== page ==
NewsUSAWhy did the red roofs of Pizza Hut and the arcades of McDonald's disappear?

Why did the red roofs of Pizza Hut and the arcades of McDonald’s disappear?

New York (CNN Business) — For decades, bright, fun, and oddly shaped fast food restaurants stood out on the roadsides along America’s highways.

You would drive by Howard Johnson’s with its orange roofs then you would pass by the red-roofed huts of Pizza Hut. A few more kilometers and there was the White Castle by the road with its towers. Arby’s roof was shaped like a boxcar and Denny’s resembled a boomerang. And then McDonald’s, with its neon gold arches towering over its restaurants.

These wacky designs were an early form of brand advertising, gimmicks meant to grab the attention of drivers and get them to stop.

As fast food chains spread across the US after World War II, new roadside restaurant brands needed to stand out. Television was a new medium that had not yet reached all homes, newspapers were still booming, and social networks were unimaginable.

So, restaurant chains turned to architecture as a key tool to promote their brand and help create their corporate identity.

Pizza Hut’s red-roofed restaurants have been torn down and replaced with sleek new designs. (Credit: Luke Sharrett/Bloomberg/Getty Images)

But today’s fast food architecture has lost its quirky charm and distinctive features. Changes in the restaurant industry, advertising and technology have made fast-food exteriors bland and spiritless, critics say.

Goodbye bright colors and unusual shapes. Today, the design is minimal and flawless. Most fast food restaurants are built to maximize efficiency, not to attract the attention of motorists. Many are box-shaped, decorated with faux wood paneling, faux stone or brick exteriors, and flat roofs. One critic calls this trend “fake five-star restaurants” aimed at making customers forget they’re eating greasy burgers and fries.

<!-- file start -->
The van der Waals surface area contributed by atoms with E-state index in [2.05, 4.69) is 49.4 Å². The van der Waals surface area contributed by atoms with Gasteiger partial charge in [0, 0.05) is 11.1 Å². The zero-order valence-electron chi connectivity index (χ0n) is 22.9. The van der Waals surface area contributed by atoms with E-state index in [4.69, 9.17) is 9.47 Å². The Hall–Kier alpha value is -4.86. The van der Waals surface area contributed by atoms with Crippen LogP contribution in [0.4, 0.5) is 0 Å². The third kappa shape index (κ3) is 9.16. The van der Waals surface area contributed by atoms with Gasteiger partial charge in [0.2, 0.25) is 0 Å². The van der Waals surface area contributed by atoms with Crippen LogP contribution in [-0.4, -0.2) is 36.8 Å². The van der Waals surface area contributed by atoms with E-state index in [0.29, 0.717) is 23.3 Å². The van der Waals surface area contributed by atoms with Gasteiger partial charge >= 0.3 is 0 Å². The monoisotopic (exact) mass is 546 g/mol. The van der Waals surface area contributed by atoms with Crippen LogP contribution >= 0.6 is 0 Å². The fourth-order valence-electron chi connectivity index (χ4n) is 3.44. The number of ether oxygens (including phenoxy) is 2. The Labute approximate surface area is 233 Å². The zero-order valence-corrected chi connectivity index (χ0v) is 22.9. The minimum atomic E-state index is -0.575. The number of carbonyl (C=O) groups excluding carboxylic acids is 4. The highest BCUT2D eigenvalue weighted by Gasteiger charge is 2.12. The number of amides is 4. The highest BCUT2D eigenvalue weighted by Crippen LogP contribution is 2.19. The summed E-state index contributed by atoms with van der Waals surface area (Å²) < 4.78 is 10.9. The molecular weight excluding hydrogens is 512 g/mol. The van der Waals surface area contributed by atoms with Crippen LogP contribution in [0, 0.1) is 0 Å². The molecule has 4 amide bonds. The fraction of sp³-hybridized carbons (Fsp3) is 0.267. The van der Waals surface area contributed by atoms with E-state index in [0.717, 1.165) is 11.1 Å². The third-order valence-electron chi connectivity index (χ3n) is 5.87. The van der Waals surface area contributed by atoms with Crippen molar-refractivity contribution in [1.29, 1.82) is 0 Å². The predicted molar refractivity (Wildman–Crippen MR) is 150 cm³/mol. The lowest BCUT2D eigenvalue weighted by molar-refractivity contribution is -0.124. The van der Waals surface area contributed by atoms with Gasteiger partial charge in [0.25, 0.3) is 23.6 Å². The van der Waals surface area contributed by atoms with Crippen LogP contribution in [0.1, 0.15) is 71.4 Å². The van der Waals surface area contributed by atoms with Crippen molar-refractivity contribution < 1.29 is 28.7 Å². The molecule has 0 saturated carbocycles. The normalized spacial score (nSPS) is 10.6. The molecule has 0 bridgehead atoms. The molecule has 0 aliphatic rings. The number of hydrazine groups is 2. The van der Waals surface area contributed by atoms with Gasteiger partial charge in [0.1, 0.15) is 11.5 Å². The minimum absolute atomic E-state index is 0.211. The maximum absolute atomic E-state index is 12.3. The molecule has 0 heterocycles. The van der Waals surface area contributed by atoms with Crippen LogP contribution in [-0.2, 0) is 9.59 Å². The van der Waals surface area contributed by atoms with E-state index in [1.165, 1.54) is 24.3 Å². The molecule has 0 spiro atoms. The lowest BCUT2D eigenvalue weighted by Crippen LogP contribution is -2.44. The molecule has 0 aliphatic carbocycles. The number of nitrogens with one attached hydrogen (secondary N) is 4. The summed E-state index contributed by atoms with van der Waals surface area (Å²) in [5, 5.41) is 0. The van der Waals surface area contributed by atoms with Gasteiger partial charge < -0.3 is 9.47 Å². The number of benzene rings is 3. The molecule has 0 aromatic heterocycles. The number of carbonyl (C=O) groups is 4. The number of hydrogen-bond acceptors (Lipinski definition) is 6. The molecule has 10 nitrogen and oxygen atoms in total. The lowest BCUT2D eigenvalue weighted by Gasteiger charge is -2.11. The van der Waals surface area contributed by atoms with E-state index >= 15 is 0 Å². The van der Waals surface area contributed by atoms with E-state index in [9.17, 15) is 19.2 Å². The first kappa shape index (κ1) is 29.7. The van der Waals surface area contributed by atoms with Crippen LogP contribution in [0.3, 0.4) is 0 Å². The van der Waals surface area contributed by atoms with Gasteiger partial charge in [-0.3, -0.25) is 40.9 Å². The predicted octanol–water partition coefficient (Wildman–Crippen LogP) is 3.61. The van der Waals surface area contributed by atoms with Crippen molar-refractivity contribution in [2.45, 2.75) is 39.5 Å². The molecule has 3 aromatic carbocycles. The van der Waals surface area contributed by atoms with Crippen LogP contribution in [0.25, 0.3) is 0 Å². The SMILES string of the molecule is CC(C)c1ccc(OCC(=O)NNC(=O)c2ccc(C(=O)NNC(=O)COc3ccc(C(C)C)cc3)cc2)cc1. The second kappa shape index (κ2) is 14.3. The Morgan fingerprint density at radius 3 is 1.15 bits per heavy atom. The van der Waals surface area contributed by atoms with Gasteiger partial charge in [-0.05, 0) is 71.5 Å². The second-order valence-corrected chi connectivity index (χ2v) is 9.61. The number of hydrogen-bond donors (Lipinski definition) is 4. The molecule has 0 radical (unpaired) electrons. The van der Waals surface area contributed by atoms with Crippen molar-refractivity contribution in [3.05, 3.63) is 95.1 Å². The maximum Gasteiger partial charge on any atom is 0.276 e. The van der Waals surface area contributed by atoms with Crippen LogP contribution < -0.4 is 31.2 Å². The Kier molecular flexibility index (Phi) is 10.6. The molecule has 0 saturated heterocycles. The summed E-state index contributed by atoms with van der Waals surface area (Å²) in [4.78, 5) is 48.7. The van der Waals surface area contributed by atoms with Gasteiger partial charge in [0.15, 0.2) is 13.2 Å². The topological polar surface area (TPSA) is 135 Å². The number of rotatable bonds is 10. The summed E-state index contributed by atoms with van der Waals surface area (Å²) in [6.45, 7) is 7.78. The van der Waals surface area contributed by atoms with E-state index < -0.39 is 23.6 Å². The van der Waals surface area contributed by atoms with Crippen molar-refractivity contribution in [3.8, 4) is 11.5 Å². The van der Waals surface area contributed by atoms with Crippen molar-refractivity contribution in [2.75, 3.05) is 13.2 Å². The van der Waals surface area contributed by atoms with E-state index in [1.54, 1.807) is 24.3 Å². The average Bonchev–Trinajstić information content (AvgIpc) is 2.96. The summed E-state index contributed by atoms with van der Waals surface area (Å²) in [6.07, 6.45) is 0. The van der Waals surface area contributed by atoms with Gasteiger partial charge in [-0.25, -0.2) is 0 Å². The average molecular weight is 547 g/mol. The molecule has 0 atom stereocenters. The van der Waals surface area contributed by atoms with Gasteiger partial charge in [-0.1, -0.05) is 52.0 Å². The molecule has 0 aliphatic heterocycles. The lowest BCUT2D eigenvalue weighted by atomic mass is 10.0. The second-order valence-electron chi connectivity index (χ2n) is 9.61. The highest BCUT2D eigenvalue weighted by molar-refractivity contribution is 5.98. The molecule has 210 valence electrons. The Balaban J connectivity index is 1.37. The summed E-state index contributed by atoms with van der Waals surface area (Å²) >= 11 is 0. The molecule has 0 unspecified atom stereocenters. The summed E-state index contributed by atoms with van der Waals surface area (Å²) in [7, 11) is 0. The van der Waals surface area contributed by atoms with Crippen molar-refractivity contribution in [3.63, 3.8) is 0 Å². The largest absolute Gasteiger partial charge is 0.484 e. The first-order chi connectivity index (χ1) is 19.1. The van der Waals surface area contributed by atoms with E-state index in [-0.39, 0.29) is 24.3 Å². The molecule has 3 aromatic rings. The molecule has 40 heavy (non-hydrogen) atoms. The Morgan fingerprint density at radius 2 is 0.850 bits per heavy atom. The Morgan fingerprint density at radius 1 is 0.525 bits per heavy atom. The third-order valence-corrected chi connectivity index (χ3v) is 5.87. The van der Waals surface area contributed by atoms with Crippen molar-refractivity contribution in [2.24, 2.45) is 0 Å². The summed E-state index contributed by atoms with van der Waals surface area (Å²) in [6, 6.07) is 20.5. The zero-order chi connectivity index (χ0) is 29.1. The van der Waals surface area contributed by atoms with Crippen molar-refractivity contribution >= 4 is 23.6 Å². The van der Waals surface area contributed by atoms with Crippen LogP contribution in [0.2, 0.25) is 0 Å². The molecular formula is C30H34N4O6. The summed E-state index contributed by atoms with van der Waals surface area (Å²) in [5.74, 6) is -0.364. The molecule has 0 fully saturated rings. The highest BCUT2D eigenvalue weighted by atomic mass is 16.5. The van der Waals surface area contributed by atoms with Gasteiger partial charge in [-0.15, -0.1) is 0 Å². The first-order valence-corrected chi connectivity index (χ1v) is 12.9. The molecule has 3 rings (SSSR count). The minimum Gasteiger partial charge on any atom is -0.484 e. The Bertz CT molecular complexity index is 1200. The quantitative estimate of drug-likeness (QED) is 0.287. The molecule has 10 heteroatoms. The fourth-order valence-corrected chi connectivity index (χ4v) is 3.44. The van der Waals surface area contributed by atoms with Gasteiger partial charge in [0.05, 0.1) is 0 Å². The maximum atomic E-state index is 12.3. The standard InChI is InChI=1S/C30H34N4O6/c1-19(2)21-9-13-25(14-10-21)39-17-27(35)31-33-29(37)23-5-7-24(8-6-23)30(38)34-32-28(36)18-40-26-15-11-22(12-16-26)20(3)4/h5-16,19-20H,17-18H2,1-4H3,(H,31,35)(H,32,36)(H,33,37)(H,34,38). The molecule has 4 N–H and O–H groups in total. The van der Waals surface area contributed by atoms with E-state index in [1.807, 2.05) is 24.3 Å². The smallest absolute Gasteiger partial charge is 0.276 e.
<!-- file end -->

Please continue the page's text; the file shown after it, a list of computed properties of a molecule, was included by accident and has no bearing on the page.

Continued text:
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The strings now look almost identical. You could call it the gentrification of fast food design.

“They are soulless little boxes,” said Glen Coben, an architect who has designed boutique hotels, restaurants and shops. “They’re like Monopoly houses.”

googie architecture

Fast food restaurants developed and expanded in the mid-20th century with the explosion of automobile culture and the development of interstate highways.

Big business came to dominate roadside restaurants through a strategy known as “product placement”: the coordination of building design, décor, menu, service and pricing, according to John Jakle, author from “Fast Food: Roadside Restaurants in the Automobile Age.”

The buildings of fast food chains are designed to attract the attention of potential customers who are moving at high speeds and to get them to slow down.

“The buildings had to be visually strong and bold,” said Alan Hess, architectural critic and historian. “That included neon signs and the shape of the building.”

A prominent example: McDonald’s design, with its two golden arches leaning over the roof of its restaurant, a style known as Googie.

A historic 1950s McDonald’s restaurant in Downey, California in 2015. It is the oldest McDonald’s still in existence. (Credit: Lucy Nicholson/Reuters)

Introduced to California in 1953, McDonald’s design was influenced by the ultramodern diners and roadside stands of Southern California, then the heart of fledgling fast food chains.